Mgnt4670 Ch 3 Differences In CulturePresentation Transcript
Differences in Culture CHAPTER 3
What is Culture?
“ A system of values and norms that are shared among a group of people and that when taken together constitute a design for living.” - Hofstede, Namenwirth and Weber
“ Different countries, different customs.”
- Peachy , The Man Who Would Be King.
The Cultural Iceberg
Figure 3.2 Hodge, Sheila. Global Smarts, New York: Wiley & Sons, 2000, page 32
COMPONENTS OF CULTURE
Values: abstract ideas/assumptions about what a group believes to be good, right, and desirable.
Norms: social rules and guidelines that prescribe appropriate behavior in particular situations.
DIFFERENT TYPES of NORMS
Folkways: Routine conventions of everyday life.
Little moral significance
General social conventions such as dress codes, manners, and attitude towards time.
Mores: serious standards of behavior, usually tending to address appropriate behaviors in areas such as sex, religion, family, etc.
norms central to the functioning of society and social life
Greater significance than folkways
Violation can bring serious retribution; negative mores are “taboos”
e.g. Theft, adultery, incest and cannibalism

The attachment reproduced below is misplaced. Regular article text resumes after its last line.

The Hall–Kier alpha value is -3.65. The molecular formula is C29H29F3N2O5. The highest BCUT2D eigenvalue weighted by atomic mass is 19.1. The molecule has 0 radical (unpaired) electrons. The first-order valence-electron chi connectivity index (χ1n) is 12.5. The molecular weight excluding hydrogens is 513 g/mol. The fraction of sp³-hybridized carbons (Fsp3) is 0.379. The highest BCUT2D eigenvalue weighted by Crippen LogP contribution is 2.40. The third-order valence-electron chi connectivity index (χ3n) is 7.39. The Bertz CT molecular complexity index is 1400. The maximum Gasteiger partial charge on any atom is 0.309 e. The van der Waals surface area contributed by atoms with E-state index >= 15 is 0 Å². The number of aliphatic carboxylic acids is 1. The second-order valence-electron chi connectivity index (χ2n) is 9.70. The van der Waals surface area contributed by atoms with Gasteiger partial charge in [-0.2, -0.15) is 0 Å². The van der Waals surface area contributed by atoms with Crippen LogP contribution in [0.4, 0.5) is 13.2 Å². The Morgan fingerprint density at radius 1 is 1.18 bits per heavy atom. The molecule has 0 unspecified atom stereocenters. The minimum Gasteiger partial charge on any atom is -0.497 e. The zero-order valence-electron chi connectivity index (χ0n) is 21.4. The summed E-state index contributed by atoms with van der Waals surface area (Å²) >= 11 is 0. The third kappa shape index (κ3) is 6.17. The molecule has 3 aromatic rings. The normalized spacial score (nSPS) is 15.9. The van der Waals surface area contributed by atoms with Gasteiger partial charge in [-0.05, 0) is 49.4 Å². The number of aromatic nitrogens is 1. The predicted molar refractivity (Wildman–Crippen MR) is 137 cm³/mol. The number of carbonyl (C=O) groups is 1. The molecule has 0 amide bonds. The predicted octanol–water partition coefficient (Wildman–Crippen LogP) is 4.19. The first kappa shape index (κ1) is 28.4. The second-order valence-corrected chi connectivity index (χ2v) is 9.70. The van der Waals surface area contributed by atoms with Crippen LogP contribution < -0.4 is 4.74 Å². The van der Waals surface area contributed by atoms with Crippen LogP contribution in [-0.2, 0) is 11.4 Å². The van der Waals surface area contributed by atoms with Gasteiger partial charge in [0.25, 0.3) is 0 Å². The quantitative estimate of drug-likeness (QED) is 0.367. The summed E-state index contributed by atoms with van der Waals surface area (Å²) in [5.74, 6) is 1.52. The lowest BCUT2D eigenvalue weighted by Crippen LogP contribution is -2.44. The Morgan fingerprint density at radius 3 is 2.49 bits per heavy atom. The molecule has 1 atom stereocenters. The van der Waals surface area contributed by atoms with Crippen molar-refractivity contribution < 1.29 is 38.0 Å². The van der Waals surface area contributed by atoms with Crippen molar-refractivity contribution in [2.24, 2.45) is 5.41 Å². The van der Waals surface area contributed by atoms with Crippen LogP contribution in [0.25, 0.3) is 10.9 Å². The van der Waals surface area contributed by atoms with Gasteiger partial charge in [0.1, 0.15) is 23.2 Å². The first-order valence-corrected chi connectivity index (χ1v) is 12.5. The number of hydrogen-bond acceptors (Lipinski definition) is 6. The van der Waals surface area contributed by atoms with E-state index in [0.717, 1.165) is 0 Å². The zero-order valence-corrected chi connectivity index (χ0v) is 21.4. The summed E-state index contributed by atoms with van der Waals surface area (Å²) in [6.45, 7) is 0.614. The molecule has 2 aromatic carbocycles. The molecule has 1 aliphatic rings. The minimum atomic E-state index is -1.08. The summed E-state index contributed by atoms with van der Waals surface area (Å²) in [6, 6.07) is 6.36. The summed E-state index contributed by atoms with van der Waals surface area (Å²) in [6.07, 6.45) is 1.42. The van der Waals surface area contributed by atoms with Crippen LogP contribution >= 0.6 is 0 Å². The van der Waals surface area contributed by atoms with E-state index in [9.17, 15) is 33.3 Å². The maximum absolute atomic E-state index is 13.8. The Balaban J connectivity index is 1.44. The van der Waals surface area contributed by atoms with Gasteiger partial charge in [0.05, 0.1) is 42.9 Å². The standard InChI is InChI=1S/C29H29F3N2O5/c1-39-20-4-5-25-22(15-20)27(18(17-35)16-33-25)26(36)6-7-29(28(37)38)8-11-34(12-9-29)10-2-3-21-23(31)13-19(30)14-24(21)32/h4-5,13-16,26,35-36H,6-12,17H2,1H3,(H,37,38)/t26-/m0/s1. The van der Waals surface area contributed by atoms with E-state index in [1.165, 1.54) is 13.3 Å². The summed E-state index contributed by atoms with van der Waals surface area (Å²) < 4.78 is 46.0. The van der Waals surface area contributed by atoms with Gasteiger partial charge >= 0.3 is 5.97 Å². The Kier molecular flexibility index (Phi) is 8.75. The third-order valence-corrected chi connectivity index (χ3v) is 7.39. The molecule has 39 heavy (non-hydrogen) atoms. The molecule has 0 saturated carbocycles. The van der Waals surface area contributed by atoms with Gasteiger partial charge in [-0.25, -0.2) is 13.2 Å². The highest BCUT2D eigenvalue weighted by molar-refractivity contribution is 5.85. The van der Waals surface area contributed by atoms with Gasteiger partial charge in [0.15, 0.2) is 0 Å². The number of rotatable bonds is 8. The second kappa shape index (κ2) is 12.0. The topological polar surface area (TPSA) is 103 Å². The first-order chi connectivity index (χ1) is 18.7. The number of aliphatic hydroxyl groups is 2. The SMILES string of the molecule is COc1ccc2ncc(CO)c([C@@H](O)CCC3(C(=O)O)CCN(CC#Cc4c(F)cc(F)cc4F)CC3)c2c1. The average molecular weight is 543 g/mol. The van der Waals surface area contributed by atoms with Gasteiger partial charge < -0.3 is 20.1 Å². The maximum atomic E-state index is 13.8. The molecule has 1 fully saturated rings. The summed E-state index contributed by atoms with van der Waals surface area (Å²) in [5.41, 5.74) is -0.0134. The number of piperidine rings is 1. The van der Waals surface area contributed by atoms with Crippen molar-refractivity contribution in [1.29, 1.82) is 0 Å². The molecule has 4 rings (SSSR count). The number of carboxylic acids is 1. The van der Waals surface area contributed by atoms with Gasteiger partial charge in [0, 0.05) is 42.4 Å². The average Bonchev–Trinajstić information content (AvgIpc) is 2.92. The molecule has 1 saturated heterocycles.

Culture, society and nation states
Society is a group of people who share a common culture.
No one-to-one correspondence between society and a nation state.
Nation states are political creations (“imaginary lines drawn on the earth”)
Many cultures can co-exist within one nation state.
Determinants of culture
Fig. 3.1 p 93
Extent to which society is group or individually oriented
Degree of stratification into castes or classes
Significance to business
Social Structure: Individual vs. Group Orientation
Individual societies tend to view individual attributes and achievements as being more important than group membership.
Emphasis on individual performance can be both beneficial and harmful:
Can lead to high degree of managerial mobility
Group societies see groups as the primary unit of social organization
Often form deep emotional attachments
See group membership as all important
Emphasis on the group can be both beneficial and harmful:
Strong group identification creates pressure for mutual self-help and collective action
Discourages managers and workers from moving from company to company
Social Structure: Social Stratification
Social stratification refers to the fact that all societies are stratified on a hierarchical basis of social categories.
Strata are typically defined on the basis of characteristics such as family background, occupation, and income.
Societies are all stratified to some degree but they differ in two related ways:
Social mobility refers to the extent to which individuals can move out of the strata into which they are born
Class consciousness refers to a condition where people tend to perceive themselves in terms of their class background and this shapes their interaction and relationship with others.
Religious and Ethical Systems
Religion: a system of shared beliefs and rituals that are concerned with the realm of the sacred
Ethical systems: a set of moral principles, or values, that are used to guide and shape behavior
Most of the world’s ethical systems are the product of religions
Christianity (1.7 billion)
Economic implications: Protestant “work ethic” considered